Date: 2000-06-09. Maher, J. | Link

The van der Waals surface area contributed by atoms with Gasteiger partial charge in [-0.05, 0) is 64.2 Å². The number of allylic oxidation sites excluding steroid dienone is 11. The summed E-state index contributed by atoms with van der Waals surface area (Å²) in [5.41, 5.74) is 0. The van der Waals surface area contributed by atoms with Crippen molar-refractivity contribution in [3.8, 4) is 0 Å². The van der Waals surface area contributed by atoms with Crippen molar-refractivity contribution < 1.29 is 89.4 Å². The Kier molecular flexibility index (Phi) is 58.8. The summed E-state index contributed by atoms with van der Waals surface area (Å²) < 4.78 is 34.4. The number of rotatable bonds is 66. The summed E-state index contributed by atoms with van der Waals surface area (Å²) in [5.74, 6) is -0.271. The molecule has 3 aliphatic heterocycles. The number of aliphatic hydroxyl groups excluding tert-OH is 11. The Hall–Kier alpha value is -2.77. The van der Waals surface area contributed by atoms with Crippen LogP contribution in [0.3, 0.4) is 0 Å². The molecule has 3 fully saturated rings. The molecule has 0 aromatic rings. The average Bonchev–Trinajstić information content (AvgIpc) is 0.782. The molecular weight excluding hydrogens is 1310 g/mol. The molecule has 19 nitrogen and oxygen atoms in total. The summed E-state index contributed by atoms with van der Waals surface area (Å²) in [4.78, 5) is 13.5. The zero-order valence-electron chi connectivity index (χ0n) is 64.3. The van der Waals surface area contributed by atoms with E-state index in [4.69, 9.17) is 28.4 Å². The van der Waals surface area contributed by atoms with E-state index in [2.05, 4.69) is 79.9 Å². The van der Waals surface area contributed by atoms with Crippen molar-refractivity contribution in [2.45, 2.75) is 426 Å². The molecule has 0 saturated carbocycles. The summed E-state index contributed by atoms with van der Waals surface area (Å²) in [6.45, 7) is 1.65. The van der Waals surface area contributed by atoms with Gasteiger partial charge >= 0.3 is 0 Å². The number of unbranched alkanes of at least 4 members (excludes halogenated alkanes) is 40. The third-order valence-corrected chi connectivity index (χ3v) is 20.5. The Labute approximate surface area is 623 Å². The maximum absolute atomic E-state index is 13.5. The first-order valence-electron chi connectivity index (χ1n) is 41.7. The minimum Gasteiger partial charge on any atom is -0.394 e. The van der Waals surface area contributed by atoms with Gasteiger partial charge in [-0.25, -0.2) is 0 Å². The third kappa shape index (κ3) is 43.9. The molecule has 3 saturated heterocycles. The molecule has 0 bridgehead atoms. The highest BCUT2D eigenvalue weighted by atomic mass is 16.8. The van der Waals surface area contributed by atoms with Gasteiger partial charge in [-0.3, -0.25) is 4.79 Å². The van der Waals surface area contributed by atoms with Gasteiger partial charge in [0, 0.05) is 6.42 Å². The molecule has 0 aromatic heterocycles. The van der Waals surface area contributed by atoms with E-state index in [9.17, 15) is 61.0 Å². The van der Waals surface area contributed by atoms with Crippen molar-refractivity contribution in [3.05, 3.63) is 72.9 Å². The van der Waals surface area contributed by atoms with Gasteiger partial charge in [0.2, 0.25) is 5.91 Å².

The issue is whether the three accused are entitled to paper and tape recordings, in addition to the electronic disclosure that was already produced. The applicants are three of the 34 accused jointly charged with a variety of offences, including conspiracy with all the other accused, and participating in a criminal organization. The Crown has about 40,000 pages of documents, including English language transcripts of 4,000 non-English audio intercepted communications. There are an additional 146,000 audio intercepted communications. To accommodate the accused who are in custody, the Crown has arranged for three interview rooms to be equipped with a computer that provides access to the same electronic disclosure provided to counsel. 10 hours are available for day for access to these three interview rooms. The unrepresented accused who are in custody have no ability to make hard copies of the documents. The accused represented by counsel can make hard copies, although cost is a factor, especially for those who have retained counsel with a Legal Aid Certificate. The court concluded that there is not enough computer time available to the accused in custody to allow them to fully access the Crown’s disclosure. Although the Crown is under no obligation to provide a particular form of disclosure, if the accused is unable to access the material, the disclosure is not meaningful. The Crown is ordered to provide paper and audio tape disclosure because “while electronic or soft copy disclosure may now in the 21st Century be considered a usual form also, in the circumstances of this case, it is not accessible to the accused”.